The Atlanta BeltLine would be almost halfway to its goal of creating 5,600 affordable homes if it could count all the affordable homes that were subsidized by a government and built within a mile-wide corridor centered on the BeltLine, the BeltLine’s interim CEO told members of an Atlanta City Council committee Tuesday.
About halfway to its 2030 deadline, the BeltLine has just published a road map meant to help catch the agency up to its promise to build housing that’s affordable for working folks. The agency’s leader says they’ll need help getting there.
The Atlanta City Council unanimously approved plans on Monday for the Echo Street Communities development in English Avenue, one of the first large-scale developments in the area that has triggered strong alarm among many residents concerned about gentrification on the Westside. The affordable housing plans for the project, which also includes thousands of square feet in office space and retail, match the city’s guidelines, with 35 potential additional affordable units in the works.
A new, $20 million initiative that’s to provide 100 affordable homes – and improve the quality of life – in South DeKalb County could become a model for supporting distressed suburban neighborhoods, which have emerged as the epicenter of poverty since the Great Recession.
Once they were finished, the citizen planners who on Saturday offered their ideas about how to promote housing development in Atlanta relied heavily on many of the same tools used around the nation for more than 30 years – government incentives to entice the free market to meet a public need for housing at all prices.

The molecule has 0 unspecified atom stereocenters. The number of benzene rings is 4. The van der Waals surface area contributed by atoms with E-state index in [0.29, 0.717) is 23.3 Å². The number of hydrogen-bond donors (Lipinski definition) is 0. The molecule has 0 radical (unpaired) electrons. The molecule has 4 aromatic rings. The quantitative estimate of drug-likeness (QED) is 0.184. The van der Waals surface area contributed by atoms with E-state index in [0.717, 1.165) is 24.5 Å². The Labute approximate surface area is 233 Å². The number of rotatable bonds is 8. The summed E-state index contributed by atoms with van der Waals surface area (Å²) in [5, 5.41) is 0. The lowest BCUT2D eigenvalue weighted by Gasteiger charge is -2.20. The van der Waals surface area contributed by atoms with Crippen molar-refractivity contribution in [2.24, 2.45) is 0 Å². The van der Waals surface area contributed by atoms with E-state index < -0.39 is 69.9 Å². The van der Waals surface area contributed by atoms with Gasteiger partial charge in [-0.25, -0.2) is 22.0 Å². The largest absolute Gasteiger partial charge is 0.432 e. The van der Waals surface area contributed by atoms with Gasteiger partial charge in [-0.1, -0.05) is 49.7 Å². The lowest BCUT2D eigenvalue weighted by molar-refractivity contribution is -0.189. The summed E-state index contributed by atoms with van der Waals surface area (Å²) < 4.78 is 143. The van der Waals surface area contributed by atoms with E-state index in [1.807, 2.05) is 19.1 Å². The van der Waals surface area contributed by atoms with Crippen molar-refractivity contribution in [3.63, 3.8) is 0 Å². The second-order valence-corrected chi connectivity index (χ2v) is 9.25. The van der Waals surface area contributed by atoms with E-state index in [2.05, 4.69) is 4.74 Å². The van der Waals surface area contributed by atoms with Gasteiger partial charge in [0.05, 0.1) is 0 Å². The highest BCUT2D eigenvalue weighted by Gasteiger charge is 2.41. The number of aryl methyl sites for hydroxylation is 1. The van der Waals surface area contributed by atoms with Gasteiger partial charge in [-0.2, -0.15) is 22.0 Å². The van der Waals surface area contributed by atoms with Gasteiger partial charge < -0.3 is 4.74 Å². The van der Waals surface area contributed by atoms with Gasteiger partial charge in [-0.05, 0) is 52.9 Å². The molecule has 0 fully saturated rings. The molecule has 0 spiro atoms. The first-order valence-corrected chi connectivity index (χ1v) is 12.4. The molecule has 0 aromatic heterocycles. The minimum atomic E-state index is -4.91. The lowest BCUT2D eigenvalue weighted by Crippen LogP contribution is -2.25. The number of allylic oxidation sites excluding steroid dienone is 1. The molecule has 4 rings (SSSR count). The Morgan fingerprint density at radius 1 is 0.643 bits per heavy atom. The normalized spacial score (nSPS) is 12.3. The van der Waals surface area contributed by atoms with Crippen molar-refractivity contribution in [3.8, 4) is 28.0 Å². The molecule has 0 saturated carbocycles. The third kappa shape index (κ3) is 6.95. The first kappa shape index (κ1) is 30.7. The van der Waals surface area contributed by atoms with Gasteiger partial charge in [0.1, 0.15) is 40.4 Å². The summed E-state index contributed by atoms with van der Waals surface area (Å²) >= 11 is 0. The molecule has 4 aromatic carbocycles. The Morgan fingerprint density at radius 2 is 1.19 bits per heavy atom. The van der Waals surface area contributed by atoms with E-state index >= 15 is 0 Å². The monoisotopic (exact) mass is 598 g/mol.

Cities across the country join metro Atlanta in facing shortages of affordable housing that stem, in part, from a surge in the proportion of rental homes that are built and priced for wealthy folks who want to rent, not own, a home, according to a recent report from a think tank at Harvard University.
The shortage of affordable homes in metro Atlanta is function of the shortage of homes in all price ranges. The lack of housing units of all types is driving up the prices of the units that do exist, a real estate analyst said Wednesday at the Atlanta Regional Housing Forum.
Atlanta’s latest effort to create affordable housing is underway in Carey Park, a Northwest neighborhood the city plans to rezone to a classification intended to promote development of houses for those with low to moderate incomes.
Atlanta’s a growing city, the crown jewel of the nation, declared Mayor Keisha Lance Bottoms in a major speech on Wednesday. But she said it’s going to to need to draw on a spirit of inclusiveness and cooperation to help residents, communities and businesses that are being left behind.
By Guest Columnist KATHLEEN FARRELL, head of commercial real estate at SunTrust Banks, Inc.
Over the last decade, as millennials entered the workforce and delayed or indefinitely avoided buying a home, apartment complexes sprang up across Atlanta – as they did in many U.S. cities – to meet the growing demand for rental housing. Many of these new developments were built as luxury living experiences in order to command higher rents and meet the expectations of a younger clientele. The result was a robust supply of high-end units that have been absorbed by Atlanta’s strong job market, but a dearth of affordable, workforce housing.
A big yellow excavator at Spencer and Walnut streets in Vine City was still on Friday morning — but just for a while, so folks could enjoy a ceremony to mark the groundbreaking for an apartment being built there so that seniors can afford it.
Atlanta plans to rebuild 19 acres at the Civic Center as a mixed-use, mixed income-development. Some folks who came to a city meeting about it are saying they’re looking for walkability, connections to the rest of the city, and preserving the buildings that are on the site.